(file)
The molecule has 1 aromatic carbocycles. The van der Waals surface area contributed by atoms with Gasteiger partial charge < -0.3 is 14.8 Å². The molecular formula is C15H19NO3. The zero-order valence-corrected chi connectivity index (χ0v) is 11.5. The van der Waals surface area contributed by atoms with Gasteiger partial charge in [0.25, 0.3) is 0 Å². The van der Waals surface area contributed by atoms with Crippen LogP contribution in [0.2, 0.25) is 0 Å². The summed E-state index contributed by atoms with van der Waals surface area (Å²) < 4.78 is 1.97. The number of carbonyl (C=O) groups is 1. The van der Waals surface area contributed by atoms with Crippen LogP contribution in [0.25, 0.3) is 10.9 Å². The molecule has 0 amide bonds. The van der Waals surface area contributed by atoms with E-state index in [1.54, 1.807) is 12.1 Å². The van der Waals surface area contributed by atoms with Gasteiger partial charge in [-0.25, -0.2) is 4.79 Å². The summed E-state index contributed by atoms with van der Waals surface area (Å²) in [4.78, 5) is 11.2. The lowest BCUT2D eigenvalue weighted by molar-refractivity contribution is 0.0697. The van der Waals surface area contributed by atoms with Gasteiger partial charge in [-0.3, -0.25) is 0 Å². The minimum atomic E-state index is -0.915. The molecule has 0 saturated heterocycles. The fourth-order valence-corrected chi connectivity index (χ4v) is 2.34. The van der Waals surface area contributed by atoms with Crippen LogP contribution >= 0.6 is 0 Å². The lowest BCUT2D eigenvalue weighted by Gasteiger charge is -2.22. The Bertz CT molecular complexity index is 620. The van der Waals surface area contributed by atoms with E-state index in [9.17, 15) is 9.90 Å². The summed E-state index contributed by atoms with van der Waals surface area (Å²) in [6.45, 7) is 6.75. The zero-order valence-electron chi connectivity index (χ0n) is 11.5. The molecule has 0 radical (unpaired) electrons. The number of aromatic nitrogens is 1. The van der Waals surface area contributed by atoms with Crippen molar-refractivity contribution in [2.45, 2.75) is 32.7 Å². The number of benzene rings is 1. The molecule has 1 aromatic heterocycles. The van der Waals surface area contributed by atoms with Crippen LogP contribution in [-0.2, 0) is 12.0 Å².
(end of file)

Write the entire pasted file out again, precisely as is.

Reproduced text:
The molecule has 1 aromatic carbocycles. The van der Waals surface area contributed by atoms with Gasteiger partial charge < -0.3 is 14.8 Å². The molecular formula is C15H19NO3. The zero-order valence-corrected chi connectivity index (χ0v) is 11.5. The van der Waals surface area contributed by atoms with Gasteiger partial charge in [0.25, 0.3) is 0 Å². The van der Waals surface area contributed by atoms with Crippen LogP contribution in [0.2, 0.25) is 0 Å². The summed E-state index contributed by atoms with van der Waals surface area (Å²) < 4.78 is 1.97. The number of carbonyl (C=O) groups is 1. The van der Waals surface area contributed by atoms with Crippen LogP contribution in [0.25, 0.3) is 10.9 Å². The molecule has 0 amide bonds. The van der Waals surface area contributed by atoms with E-state index in [1.54, 1.807) is 12.1 Å². The van der Waals surface area contributed by atoms with Gasteiger partial charge in [-0.25, -0.2) is 4.79 Å². The summed E-state index contributed by atoms with van der Waals surface area (Å²) in [4.78, 5) is 11.2. The lowest BCUT2D eigenvalue weighted by molar-refractivity contribution is 0.0697. The van der Waals surface area contributed by atoms with Gasteiger partial charge in [-0.3, -0.25) is 0 Å². The minimum atomic E-state index is -0.915. The molecule has 0 saturated heterocycles. The fourth-order valence-corrected chi connectivity index (χ4v) is 2.34. The van der Waals surface area contributed by atoms with Crippen LogP contribution >= 0.6 is 0 Å². The lowest BCUT2D eigenvalue weighted by Gasteiger charge is -2.22. The Bertz CT molecular complexity index is 620. The van der Waals surface area contributed by atoms with E-state index in [9.17, 15) is 9.90 Å². The summed E-state index contributed by atoms with van der Waals surface area (Å²) in [6.45, 7) is 6.75. The zero-order valence-electron chi connectivity index (χ0n) is 11.5. The molecule has 0 radical (unpaired) electrons. The number of aromatic nitrogens is 1. The van der Waals surface area contributed by atoms with Crippen molar-refractivity contribution in [2.45, 2.75) is 32.7 Å². The number of benzene rings is 1. The molecule has 1 aromatic heterocycles. The van der Waals surface area contributed by atoms with Crippen LogP contribution in [-0.2, 0) is 12.0 Å².